Writing Art History Since 2002

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The happy days of post-independence are over, says N’Goné Fall, and culture in Africa is at a crossroads

The 1960s is remembered as a time of geopolitical, social and cultural breaking-down. In those busy days, African governments implemented national theatres, national museums, and national performing arts companies. Culture — well funded and privileged — was used as a weapon to fight against western imperialism. It was a halcyon time when it came to thinking about and building a modern Africa. Two decades later, things started to fall apart. National touring exhibitions stopped, museums closed, funds vanished. Culture was no longer the priority. African politicians blamed it all on “structural adjustments”. Meanwhile, in the west, exhibitions and biennials became really international, featuring artists from Latin America, Asia and Africa. Multiculturalism, hybridity and mobility joined the dance of core issues, enlarging the way the world perceived the geographical borders of contemporary art. African identities and specificities, analysed from outside, forced the continent to wake up. African workshops, magazines and biennials were created, slightly rebalancing western artistic hegemony. But are all these African initiatives challenging how we relate to our communities and territories? Are they enough of a catalyst, be it socially, economically, theoretically and artistically? In Africa, many people see culture as an entertainment. As a consequence, many African artists feel misunderstood and, as a result, look to more dynamic venues in the west. But in the west, inclusion of these artists is often based on representation: identity as a social or political weapon, a collective group of artists as a medium for education. Ideas of what is good or bad, what is art or craft, have largely been defined by the west. And the public takes their statements for granted. We need to bear in mind that the African continent is lacking cultural infrastructure, art professionals, information flows and a real political commitment. The happy days of independence are over. A different context needs a different model. It is time to implement new strategies. We need platforms to question and challenge the local and the global, websites and art centres, books and magazines, workshops and networks. We need an in-depth analysis of contemporary African art by Africans because the absence or silence of Africa might lead the world believe that this continent has nothing to say, or that its voice doesn’t count. According to a monitoring report produced by the UN Millennium Development Goals, Africa represents: less than one per cent of the production of books; one per cent of the conception of schoolbooks for Africans; 10 per cent of internet users; and 0,3 per cent of websites.Culture is a vehicle for traditions and ideologies. Today the continent is passively consuming foreign cultural productions. Personally, I am sick and tired of this. We can no longer ignore the fact that African youth are being bombarded with, and stupefied by concepts, ideas and values manufactured elsewhere — all this in the name of a planetary fraternity and cultural diversity. It is time to shake our minds and to consider that we are in a state of emergency.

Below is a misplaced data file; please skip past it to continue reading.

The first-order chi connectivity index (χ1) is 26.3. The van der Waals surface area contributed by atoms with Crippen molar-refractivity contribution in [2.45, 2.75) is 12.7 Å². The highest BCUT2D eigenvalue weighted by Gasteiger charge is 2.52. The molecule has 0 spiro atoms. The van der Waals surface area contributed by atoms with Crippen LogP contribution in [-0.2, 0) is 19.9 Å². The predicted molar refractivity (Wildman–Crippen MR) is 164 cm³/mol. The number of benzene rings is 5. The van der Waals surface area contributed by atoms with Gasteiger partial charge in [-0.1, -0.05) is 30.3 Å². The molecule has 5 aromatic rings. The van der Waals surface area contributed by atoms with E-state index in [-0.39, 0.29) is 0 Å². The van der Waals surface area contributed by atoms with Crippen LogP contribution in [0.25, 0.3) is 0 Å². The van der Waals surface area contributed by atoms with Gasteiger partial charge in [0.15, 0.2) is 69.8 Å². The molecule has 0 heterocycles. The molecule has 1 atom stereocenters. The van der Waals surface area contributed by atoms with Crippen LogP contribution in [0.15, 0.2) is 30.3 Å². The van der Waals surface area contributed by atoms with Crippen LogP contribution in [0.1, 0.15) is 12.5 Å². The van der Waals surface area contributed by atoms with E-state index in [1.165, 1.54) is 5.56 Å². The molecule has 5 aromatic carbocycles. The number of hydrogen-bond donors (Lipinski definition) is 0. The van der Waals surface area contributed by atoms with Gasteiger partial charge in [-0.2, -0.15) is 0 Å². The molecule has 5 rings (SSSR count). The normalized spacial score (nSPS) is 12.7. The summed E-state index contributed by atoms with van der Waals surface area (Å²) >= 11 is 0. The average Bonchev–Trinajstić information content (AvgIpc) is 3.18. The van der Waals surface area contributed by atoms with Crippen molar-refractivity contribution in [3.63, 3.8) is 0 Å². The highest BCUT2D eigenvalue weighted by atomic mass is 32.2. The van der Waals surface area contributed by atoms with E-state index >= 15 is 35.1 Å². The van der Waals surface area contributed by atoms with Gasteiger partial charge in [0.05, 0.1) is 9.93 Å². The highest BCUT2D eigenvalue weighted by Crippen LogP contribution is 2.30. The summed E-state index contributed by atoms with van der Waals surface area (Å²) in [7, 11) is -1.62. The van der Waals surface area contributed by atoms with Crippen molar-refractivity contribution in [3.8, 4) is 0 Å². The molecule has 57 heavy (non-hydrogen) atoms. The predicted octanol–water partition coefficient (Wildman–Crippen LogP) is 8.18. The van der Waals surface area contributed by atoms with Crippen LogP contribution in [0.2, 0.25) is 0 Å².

N’Goné Fall is a Dakar-based curator, art publisher and consultant

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